In Review: Jazz Reggae Festival 2018

Delilah Gamson- Levy ’19

I first walked into Jazz Reggae Fest a few years ago, as my junior year of high school was coming to a close. This was back when JRF was on the intramural field, security wasn’t as present, and there were a few more white people with dreadlocks in the crowd. The headliners were Common and Santigold. Picnic blankets and friends sprawled across the field, and people of all ages grooved to tunes. A stage with music booming, delicious food, and cute wares lined the perimeter. My JRF experience was immensely enjoyable; I was even moved to purchase some Santigold merch. I typically don’t buy merch.

This year Jazz Reggae fest was held at Sunset Recreation Center, with sun streaming through the trees and food just a short walk away. Some delicious plátanos definitely made the trip worth it. The scale of the festival was a little smaller than when I first attended, giving Jazz Reggae a more relaxed, intimate feel. The festival felt at home in Sunset Rec. The atmosphere wasn’t that of a massive collegiate campus, but more of a getaway weekend at a neighborhood park flooded with music. I laid down next to my friends on the blanket, forgetting about the stressful academic weeks soon to come.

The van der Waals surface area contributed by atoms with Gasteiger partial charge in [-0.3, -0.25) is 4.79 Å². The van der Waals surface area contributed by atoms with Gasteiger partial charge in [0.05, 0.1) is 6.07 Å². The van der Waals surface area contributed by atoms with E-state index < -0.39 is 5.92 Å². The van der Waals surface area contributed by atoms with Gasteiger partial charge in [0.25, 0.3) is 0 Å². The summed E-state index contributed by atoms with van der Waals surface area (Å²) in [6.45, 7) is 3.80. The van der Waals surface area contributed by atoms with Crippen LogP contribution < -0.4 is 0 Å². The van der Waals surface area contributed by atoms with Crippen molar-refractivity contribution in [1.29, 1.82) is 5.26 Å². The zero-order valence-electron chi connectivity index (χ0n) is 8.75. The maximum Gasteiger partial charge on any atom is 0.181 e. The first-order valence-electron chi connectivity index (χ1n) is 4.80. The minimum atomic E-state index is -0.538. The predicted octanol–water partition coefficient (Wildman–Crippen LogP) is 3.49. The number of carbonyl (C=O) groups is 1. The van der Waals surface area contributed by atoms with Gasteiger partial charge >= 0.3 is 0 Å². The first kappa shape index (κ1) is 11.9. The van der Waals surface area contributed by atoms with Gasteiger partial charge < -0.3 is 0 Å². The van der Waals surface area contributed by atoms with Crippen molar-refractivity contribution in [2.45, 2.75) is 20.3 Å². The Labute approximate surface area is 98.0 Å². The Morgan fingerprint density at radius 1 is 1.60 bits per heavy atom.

Similar to when I first went, the lineup this year was stellar, featuring my personal favorites Charlotte Day Wilson and Jamila Woods. Their voices filled up the park, students and non-students alike swaying along. Both singers blend multiple genres of music; their R&B infused tunes relaxed and enlivened the crowd throughout each set. Konshens finished the day, getting the crowd on their feet, teasing and encouraging us to dance and sing along. As the dancehall beats of his music radiated throughout the fest, more and more people streamed to the stage. I walked to the back of the lawn, passing by a montage of beautiful moments: young kids dancing in the sand, parents dancing with their babies, friends laughing and singing along, couples swaying romantically, and a crowd vibing to the music at the edge of the stage.

Jazz Reggae Fest doesn’t have the slight gritty feel I noticed when I first went. Yet, it felt nice to come full circle at Jazz Reggae Fest. My junior year in college is currently drawing to a close. Perhaps just as Jazz Reggae Fest has matured into something new while staying true to its origins, so have I.